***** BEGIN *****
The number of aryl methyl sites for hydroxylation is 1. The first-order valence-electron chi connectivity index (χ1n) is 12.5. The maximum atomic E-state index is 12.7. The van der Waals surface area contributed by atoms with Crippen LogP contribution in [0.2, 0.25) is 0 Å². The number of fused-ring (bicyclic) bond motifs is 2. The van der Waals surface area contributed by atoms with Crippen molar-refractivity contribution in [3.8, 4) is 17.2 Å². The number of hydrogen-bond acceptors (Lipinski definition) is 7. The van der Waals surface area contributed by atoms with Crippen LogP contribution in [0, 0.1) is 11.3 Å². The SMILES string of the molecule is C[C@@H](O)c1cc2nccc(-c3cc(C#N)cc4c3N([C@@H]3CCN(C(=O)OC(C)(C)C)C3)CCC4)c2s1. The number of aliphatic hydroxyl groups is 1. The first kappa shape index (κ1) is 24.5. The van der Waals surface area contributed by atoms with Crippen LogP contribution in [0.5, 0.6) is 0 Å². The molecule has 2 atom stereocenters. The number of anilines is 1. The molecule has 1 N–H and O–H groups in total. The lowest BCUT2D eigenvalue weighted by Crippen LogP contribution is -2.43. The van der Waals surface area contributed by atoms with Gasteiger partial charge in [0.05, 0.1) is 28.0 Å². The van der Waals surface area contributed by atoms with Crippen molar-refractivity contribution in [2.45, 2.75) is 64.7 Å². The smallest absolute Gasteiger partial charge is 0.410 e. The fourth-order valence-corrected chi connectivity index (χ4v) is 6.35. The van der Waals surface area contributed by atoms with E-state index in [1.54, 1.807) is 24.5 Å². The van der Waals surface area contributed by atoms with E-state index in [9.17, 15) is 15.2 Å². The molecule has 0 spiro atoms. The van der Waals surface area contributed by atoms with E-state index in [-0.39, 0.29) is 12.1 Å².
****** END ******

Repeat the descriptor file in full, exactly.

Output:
The number of aryl methyl sites for hydroxylation is 1. The first-order valence-electron chi connectivity index (χ1n) is 12.5. The maximum atomic E-state index is 12.7. The van der Waals surface area contributed by atoms with Crippen LogP contribution in [0.2, 0.25) is 0 Å². The number of fused-ring (bicyclic) bond motifs is 2. The van der Waals surface area contributed by atoms with Crippen molar-refractivity contribution in [3.8, 4) is 17.2 Å². The number of hydrogen-bond acceptors (Lipinski definition) is 7. The van der Waals surface area contributed by atoms with Crippen LogP contribution in [0, 0.1) is 11.3 Å². The SMILES string of the molecule is C[C@@H](O)c1cc2nccc(-c3cc(C#N)cc4c3N([C@@H]3CCN(C(=O)OC(C)(C)C)C3)CCC4)c2s1. The number of aliphatic hydroxyl groups is 1. The first kappa shape index (κ1) is 24.5. The van der Waals surface area contributed by atoms with Crippen LogP contribution in [0.5, 0.6) is 0 Å². The molecule has 2 atom stereocenters. The number of anilines is 1. The molecule has 1 N–H and O–H groups in total. The lowest BCUT2D eigenvalue weighted by Crippen LogP contribution is -2.43. The van der Waals surface area contributed by atoms with Gasteiger partial charge in [0.05, 0.1) is 28.0 Å². The van der Waals surface area contributed by atoms with Crippen molar-refractivity contribution in [2.45, 2.75) is 64.7 Å². The smallest absolute Gasteiger partial charge is 0.410 e. The fourth-order valence-corrected chi connectivity index (χ4v) is 6.35. The van der Waals surface area contributed by atoms with E-state index in [1.54, 1.807) is 24.5 Å². The van der Waals surface area contributed by atoms with E-state index in [9.17, 15) is 15.2 Å². The molecule has 0 spiro atoms. The van der Waals surface area contributed by atoms with E-state index in [-0.39, 0.29) is 12.1 Å².